Shoah 2020

By Carmine Giordano

the hibiscus tree
with the bird’s nest
in its heart
was first to the axe
as the year ended
the white bougainvillea
that circled the foxtail palm
its roots ripped out
the oleanders slashed
lolling the side of the house
their arms and legs
stacked up in the truck
their feet dangling
over the sides —
if they had had tongues
the air would have been filled
with the scream of flowers
the howl of scraped bark
we would have heard
the blood sap
bleeding from the shins
of the crepe myrtles
the milky-dew
oozing the arteries
of the blue agave
only the poison snake
discovered in surprise
his beaded body
dappled with jewels
died from the gardener’s blows
in the silence it was used to —
because you wanted something
we show you these bodies
raw and naked
in their shameful poses —
but really
there’s nothing left here —
only some snapped roots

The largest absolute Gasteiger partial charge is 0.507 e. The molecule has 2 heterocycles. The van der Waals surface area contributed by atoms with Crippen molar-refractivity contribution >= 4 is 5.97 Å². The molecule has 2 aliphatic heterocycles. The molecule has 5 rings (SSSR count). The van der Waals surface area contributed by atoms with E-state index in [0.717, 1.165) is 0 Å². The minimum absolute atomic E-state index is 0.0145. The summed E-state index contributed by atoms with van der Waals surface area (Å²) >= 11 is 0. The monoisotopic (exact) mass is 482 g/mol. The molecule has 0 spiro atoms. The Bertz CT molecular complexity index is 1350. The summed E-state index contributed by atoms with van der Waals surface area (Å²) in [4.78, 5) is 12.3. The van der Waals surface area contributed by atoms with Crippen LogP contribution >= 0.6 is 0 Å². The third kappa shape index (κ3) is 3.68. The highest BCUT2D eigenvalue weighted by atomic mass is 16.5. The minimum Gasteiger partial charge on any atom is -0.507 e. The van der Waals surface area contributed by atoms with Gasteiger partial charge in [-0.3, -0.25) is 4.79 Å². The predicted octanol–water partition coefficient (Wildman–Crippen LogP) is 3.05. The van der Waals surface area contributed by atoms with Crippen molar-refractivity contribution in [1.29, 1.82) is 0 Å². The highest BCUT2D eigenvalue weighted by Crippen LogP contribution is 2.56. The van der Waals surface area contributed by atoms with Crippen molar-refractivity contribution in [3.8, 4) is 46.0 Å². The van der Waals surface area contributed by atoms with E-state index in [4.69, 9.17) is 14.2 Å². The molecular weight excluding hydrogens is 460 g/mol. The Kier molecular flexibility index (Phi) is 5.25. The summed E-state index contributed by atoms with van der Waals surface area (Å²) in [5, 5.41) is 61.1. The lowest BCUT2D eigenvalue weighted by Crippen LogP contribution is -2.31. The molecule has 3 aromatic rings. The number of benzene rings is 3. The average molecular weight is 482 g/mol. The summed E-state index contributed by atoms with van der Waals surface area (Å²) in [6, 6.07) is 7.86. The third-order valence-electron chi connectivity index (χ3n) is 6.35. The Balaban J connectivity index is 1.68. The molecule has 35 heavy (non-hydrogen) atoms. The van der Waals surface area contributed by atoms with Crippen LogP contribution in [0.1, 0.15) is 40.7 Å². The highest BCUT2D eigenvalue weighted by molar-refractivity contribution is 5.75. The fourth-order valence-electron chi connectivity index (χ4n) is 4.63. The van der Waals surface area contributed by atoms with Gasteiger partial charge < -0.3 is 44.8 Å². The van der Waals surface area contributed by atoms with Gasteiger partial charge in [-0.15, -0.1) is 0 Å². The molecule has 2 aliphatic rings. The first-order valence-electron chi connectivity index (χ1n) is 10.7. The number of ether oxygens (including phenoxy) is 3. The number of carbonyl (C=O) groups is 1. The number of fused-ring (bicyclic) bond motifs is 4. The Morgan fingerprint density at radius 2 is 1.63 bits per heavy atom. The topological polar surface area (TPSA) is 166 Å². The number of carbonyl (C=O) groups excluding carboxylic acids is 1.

their capillaries
still searching
the scarred earth
insisting
to feed the bulk —
slake the thirst
of those trees

Carmine Giordano: Author of Five Poetry Collections: The Courage of Flowers, The Hero’s Journey, Still Sing, The Habit of Spring and Collected Poems 2020 
Poetry Publications: River Poets Journal, Abalone Moon, Poets of the Palm Beaches Anthology, Perspectives, The South Hampton Review, Belletrist.

The poem states the devastation and horror of the casualties and deaths from the Covid Pandemic by presenting the destruction of a garden up close at year’s end, like the Shoah, complete and devastating.

Hopes to elicit the horror of images and noises to overcome the impersonality and abstraction of the TV Newspaper reports of the Covid numbers of the dead.

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